In summer 291, Empress Jia had Emperor Hui personally write an edict to Sima Wei, ordering him to have Sima Liang and Wei removed from their offices. His forces thereby surrounded Sima Liang and Wei's mansions, and while both men's subordinates recommended resistance, each declined and was captured. Against what the edict said, both were killed -- Sima Liang with his heir Sima Ju (司馬矩) and Wei with nine of his sons and grandsons. After Empress Jia, concerned about Sima Wei's power, then falsely declared that the edict was forged by Sima Wei and had him executed, Wei was posthumousy honored and created a duke.

ee also

*Three Kingdoms
*Personages of the Three Kingdoms
*"Records of Three Kingdoms"
*"Romance of the Three Kingdoms"


Wikimedia Foundation. 2010.

Look at other dictionaries:

  • Wei Guan — (chinesisch 衛瓘 Wèi Guàn; * 220; † 291), stilisiert Boyu (伯玉 Bóyù), formell Fürst Cheng von Lanling (蘭陵成公 Lánlíng chénggōng) war ein Beamter der Wei und der Jin Dynastie. Karriere unter den Wei Wei Guan stammte aus der Hedong… …   Deutsch Wikipedia

  • Wei — Wèi (chinesisch 魏) bezeichnet: mehrere chinesische Staaten oder Dynastien: Wei (Staat) (445–225 v. Chr.) zur Zeit der Frühlings und Herbstannalen und der Streitenden Reiche Wei Dynastie (220–265) zur Zeit der Drei Reiche das von Ran Min… …   Deutsch Wikipedia

  • Guan Yu — General of Liu Bei Born (Unknown) Died 219 …   Wikipedia

  • Wei Dingguo — (魏定国) is character in the epic Chinese novel the Water Margin .Wei Dingguo donned a red helmet, with a red feather at the tip, and wore a set of red coloured armour. He carried a bow and arrows with him, and rode on a red horse, wielding a broad… …   Wikipedia

  • Guan Yu — (160 – 219) fue un general de la milicia bajo el mando de Liu Bei durante la dinastía Han tardía del Este y el Período de los Tres Reinos de la antigua China. Fue uno de los mejores guerreros de los Tres Reinos. Bien preparado en la… …   Wikipedia Español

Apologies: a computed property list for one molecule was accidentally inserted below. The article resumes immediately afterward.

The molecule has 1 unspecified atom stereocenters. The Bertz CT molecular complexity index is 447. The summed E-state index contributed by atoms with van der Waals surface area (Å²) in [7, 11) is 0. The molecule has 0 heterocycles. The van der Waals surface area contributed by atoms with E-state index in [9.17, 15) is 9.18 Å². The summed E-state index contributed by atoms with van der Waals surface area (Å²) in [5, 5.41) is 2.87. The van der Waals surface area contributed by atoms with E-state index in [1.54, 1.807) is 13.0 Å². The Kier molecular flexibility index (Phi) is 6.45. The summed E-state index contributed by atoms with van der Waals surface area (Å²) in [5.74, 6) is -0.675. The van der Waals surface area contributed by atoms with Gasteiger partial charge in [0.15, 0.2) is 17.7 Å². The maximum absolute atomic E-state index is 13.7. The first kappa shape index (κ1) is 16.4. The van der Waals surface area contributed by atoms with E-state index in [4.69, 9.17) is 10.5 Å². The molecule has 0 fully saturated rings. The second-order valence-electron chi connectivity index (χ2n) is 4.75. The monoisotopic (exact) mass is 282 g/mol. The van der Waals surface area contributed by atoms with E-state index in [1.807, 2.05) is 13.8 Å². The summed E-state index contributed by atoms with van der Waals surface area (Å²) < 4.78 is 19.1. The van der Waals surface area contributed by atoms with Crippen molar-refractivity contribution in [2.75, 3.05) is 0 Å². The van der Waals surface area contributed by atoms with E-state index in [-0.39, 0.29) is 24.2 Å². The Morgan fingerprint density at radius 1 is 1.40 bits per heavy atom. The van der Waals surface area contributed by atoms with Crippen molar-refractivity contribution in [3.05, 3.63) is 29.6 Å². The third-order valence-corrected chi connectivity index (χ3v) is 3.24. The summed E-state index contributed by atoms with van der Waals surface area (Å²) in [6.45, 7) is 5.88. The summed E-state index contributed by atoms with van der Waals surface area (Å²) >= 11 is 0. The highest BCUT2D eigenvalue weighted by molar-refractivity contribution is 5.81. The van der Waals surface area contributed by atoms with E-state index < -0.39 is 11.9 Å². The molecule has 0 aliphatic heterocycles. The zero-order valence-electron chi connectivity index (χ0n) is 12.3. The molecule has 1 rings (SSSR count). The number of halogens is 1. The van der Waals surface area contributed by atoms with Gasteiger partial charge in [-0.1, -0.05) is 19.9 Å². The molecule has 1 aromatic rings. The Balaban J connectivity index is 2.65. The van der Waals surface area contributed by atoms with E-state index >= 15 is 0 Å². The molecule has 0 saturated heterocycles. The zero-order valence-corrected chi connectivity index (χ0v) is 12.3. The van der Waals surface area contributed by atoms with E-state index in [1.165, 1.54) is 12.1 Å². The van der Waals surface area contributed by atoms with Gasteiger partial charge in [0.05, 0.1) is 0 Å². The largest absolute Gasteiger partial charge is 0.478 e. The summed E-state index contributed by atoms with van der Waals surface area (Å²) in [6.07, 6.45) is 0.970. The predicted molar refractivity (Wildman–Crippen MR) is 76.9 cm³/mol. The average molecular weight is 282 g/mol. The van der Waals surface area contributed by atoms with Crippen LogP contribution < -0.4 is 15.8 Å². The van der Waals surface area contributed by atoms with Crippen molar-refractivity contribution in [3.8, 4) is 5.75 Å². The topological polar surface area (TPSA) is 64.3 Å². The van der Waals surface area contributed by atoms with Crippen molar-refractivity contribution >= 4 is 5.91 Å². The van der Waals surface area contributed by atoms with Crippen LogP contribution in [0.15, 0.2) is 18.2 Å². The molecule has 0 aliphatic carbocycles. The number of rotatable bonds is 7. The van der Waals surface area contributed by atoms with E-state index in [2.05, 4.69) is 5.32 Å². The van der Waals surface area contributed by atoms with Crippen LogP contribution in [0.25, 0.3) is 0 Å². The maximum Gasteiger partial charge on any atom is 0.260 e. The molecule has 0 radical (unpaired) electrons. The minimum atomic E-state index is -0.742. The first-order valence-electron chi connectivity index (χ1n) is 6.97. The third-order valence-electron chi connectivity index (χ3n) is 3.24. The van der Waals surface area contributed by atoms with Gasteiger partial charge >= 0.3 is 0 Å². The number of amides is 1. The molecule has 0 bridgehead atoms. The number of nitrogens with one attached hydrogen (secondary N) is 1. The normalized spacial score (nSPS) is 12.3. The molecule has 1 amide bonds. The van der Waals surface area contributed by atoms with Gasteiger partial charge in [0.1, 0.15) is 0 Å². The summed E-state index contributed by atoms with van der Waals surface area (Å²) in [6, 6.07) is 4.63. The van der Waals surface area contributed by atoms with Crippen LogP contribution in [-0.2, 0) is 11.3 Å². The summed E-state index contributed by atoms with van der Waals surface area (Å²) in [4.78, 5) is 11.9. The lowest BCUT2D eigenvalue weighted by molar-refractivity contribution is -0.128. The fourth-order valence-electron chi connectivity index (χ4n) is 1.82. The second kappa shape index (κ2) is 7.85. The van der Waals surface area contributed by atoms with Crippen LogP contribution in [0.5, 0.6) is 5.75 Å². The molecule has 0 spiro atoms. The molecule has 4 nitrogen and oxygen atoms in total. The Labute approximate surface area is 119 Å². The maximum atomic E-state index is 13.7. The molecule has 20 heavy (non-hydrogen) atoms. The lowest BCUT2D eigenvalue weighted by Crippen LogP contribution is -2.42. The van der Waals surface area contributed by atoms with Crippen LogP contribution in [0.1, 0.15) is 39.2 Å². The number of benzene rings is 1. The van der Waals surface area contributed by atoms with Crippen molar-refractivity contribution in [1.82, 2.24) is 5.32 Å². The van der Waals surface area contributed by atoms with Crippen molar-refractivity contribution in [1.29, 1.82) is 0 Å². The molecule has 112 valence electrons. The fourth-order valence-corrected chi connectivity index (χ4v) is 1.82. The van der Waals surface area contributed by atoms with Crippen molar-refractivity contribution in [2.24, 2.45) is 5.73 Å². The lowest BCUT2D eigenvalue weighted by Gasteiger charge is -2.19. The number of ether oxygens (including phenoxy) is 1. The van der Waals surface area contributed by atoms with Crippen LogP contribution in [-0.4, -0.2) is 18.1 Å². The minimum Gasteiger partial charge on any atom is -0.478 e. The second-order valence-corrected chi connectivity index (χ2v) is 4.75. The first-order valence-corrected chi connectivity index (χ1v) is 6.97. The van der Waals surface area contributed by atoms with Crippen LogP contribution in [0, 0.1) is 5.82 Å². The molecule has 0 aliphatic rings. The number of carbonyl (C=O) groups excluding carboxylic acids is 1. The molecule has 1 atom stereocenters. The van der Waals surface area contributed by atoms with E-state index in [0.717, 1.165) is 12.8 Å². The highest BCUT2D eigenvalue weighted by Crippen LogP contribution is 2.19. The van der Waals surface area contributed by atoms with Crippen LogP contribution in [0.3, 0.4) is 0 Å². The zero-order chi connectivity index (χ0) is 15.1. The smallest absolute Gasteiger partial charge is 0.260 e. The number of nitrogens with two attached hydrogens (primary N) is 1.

• Guan Xing — était le second fils du général Guan Yu et frère de sang de Zhang Bao. Étant jeune, il s entraîna tôt dans les domaines des arts martiaux et de la cavalerie. Alors aux côtés de son père dans la défense de la province de Jing, il fut envoyé à… …   Wikipédia en Français

  • Wei Jiansu — (韋見素) (687 763), courtesy name Huiwei (會微), formally Duke Zhongzhen of Bin (豳忠貞公), was an official of the Chinese dynasty Tang Dynasty, serving as a chancellor during the reigns of Emperor Xuanzong and Emperor Suzong. Background Wei Jiansu was… …   Wikipedia

  • Guan Hanqing — (zh ts|t=關漢卿|s=关汉卿, fl. 14th century CE), sobriquet the Oldman of the Studio (齋叟 Zhāisǒu), was a Chinese playwright in Yuan Dynasty.BiographyGuan was born in the capital city of the Yuan Dynasty, Dadu and produced about 65 plays, mostly in… …   Wikipedia

  • Guan Hanqing — (Chino tradicional: 關漢卿, Chino simplificado: 关汉卿) es un escritor chino del siglo XIII, de la Dinastía Yuan. Autor de múltiples y variadas composiciones (雜劇). Biografía Nació en la ciudad capital de la Dinastía Yuan, Dadu. Destacó como profesional …   Wikipedia Español

  • Guan Yu — Noms Chinois traditionnel (simplifié) : 關羽 (关羽) Pinyin: Guān Yǔ EFEO : Kouan Yu Surnom social : Yúncháng(雲長) Chángshēng(長生) Nom japonais : Kan u Unchō Nom coréen : Gwanu Unjang Noms en religion …   Wikipédia en Français


Share the article and excerpts

Direct link
Do a right-click on the link above
and select “Copy Link”

We are using cookies for the best presentation of our site. Continuing to use this site, you agree with this.